Lotus: Nico Hulkenberg or Pastor Maldonado to take vacant seat
The Lotus seat being vacated by Kimi Raikkonen's move to Ferrari in 2014 will be filled by Nico Hulkenberg or Pastor Maldonado.
Both drivers have finalised deals with Lotus, who must choose between them.
The team would prefer Sauber driver Hulkenberg, but it could depend on concluding an investment deal that has been dragging for months.
Maldonado's hopes depend on him being able to take backing from a company contracted to current team Williams.
The Venezuelan, 28, will definitely leave Williams at the end of the season and also has chances at Sauber and Force India.
Ferrari's Felipe Massa is a leading contender to replace Maldonado at Williams - but contrary to some reports, no deal has yet been done and the Brazilian's chances of the seat are "50-50", according to a source close to the team.
Finnish driver Valtteri Bottas is expected to stay at Williams for a second season.
Lotus have been trying to seal an investment deal with Quantum Motorsports, a consortium featuring backers from the US, Abu Dhabi and Brunei, for some months but it has still not been finalised.
The protracted nature of the deal has led to doubts that it will ever happen - but if it does, Lotus will definitely sign Hulkenberg.
They see the highly-rated German, 26, as a like-for-like replacement for Raikkonen, with the appeal that he would maximise their position in the constructors' championship.
The higher a team finishes in the constructors' table, the more income they receive, with tens of millions of pounds between each position.
Raikkonen's team-mate Romain Grosjean is expected to stay at Lotus for a third season after a series of strong performances this year.
If the Quantum deal does not come off, Lotus will be left with a significant gap between their costs and their income running into tens of millions of pounds.
Owners Genii Capital, a Luxembourg-based private equity group, would have to plug this themselves if Lotus signed Hulkenberg, who does not have significant financial backing.
Genii's alternative is to sign Maldonado, who potentially comes with an annual £30m of sponsorship from the Venezuelan state oil company PDVSA.
However, PDVSA's contract is with Williams and still has two years to run. PDVSA want to get out of it but Williams are determined to hold on to the income.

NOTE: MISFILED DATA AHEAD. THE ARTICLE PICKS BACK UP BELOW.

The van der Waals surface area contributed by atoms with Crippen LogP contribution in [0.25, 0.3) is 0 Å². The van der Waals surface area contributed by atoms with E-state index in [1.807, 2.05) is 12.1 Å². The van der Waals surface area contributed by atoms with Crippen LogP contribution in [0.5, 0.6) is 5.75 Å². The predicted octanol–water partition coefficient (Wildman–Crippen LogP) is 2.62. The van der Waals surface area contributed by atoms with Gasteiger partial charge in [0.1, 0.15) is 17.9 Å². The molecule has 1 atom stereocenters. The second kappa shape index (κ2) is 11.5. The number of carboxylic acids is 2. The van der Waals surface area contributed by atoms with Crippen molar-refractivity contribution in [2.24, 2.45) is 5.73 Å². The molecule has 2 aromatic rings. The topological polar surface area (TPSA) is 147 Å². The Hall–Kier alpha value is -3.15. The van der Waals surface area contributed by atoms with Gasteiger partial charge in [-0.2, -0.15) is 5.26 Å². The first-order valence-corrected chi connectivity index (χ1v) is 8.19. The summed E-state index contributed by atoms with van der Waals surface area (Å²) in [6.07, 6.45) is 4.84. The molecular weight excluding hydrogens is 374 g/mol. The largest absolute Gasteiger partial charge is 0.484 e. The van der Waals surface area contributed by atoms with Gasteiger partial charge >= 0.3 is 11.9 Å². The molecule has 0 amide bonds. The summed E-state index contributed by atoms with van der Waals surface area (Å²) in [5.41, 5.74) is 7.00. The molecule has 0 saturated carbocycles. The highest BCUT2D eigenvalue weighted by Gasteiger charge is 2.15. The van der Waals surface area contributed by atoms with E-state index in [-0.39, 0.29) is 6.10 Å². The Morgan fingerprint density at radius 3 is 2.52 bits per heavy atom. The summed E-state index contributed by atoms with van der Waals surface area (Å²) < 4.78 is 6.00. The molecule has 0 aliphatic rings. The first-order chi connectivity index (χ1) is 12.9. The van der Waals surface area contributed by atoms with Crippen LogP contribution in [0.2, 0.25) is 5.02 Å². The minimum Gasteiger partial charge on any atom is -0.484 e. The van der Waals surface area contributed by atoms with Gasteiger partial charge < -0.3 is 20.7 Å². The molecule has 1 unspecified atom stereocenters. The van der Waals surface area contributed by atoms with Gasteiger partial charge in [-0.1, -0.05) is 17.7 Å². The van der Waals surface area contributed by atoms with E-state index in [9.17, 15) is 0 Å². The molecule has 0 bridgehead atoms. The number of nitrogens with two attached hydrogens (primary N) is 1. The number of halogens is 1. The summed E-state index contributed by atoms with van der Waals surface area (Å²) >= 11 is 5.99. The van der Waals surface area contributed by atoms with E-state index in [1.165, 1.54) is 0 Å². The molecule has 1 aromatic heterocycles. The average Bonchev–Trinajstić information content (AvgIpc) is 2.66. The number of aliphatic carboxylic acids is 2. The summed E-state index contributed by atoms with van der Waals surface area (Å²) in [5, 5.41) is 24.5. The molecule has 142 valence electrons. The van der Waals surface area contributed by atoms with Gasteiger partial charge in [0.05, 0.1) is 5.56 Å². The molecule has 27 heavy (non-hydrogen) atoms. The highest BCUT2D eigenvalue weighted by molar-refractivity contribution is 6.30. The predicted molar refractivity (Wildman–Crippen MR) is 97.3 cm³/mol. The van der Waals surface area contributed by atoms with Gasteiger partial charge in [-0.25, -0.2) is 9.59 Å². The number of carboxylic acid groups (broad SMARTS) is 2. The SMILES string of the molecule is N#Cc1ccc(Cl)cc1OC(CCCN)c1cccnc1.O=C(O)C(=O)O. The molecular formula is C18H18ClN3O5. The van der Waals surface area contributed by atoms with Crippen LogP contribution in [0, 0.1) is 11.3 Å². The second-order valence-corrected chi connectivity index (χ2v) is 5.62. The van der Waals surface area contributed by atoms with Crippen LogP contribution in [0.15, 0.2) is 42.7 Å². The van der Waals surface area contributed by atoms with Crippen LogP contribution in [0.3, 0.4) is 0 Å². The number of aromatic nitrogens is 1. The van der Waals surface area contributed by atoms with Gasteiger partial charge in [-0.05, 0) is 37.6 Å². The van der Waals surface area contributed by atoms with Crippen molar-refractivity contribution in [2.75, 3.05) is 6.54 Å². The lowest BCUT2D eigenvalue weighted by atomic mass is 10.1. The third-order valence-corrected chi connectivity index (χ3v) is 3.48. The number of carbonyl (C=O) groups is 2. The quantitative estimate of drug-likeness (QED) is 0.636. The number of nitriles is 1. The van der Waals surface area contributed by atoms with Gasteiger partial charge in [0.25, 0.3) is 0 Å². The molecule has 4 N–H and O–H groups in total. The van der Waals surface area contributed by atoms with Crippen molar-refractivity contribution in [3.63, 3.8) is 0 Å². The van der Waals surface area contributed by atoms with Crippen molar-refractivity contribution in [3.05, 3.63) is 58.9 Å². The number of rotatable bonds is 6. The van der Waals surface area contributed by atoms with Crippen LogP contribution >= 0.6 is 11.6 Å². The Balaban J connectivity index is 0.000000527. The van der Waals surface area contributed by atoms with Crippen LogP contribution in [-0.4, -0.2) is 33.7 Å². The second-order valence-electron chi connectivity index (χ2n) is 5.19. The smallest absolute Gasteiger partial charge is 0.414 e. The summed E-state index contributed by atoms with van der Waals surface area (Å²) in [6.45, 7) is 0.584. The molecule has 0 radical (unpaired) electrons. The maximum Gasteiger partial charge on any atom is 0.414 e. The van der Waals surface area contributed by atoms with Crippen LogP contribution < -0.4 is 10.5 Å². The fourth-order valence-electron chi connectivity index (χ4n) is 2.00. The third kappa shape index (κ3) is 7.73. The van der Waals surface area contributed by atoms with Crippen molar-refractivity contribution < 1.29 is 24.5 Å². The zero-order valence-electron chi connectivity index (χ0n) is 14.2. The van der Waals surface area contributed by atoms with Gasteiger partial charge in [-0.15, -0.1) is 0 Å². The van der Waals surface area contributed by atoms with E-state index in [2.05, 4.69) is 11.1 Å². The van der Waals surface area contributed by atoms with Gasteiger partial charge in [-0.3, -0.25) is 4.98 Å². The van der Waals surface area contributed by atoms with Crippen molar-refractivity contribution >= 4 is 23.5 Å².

One possibility would be for PDVSA to sponsor both Williams and Lotus - and Massa, as a South American, would be an acceptable face for their marketing campaign on the continent.
But it is not known whether PDVSA could justify backing two F1 drivers at a time when Venezuela is in a state of political and social upheaval following the death earlier this year of president Hugo Chavez.
Alternatively, PDVSA could pay compensation to Williams for breaking the deal, which allied to backing Massa can source from Brazil - which is said to be worth a little over £10m - would ensure the team had sufficient income for 2014.
Lotus accept that taking Maldonado would almost inevitably leave them worse off in terms of performance as he is less consistent than Hulkenberg, but Genii may consider the extra income to be worth the loss.
If Maldonado lands the Lotus seat, Hulkenberg would either stay at Sauber or move to Force India.
Should he return to Force India, where he drove in 2012, that would put Scot Paul Di Resta's seat in doubt.
Sauber had been expected to run the Russian teenager Sergey Sirotkin as their driver following an investment deal with a group of companies from that country.
However, some sources say they now recognise that Sirotkin may not be ready for F1 and may instead run former Renault and Caterham driver Vitaly Petrov, who failed to find an F1 seat this year, with Sirotkin as reserve driver gaining experience by running in selected Friday practice sessions.
If Hulkenberg leaves, Sauber may well retain Mexican Esteban Gutierrez, who has been erratic but shown promising form on occasion in his debut season this year.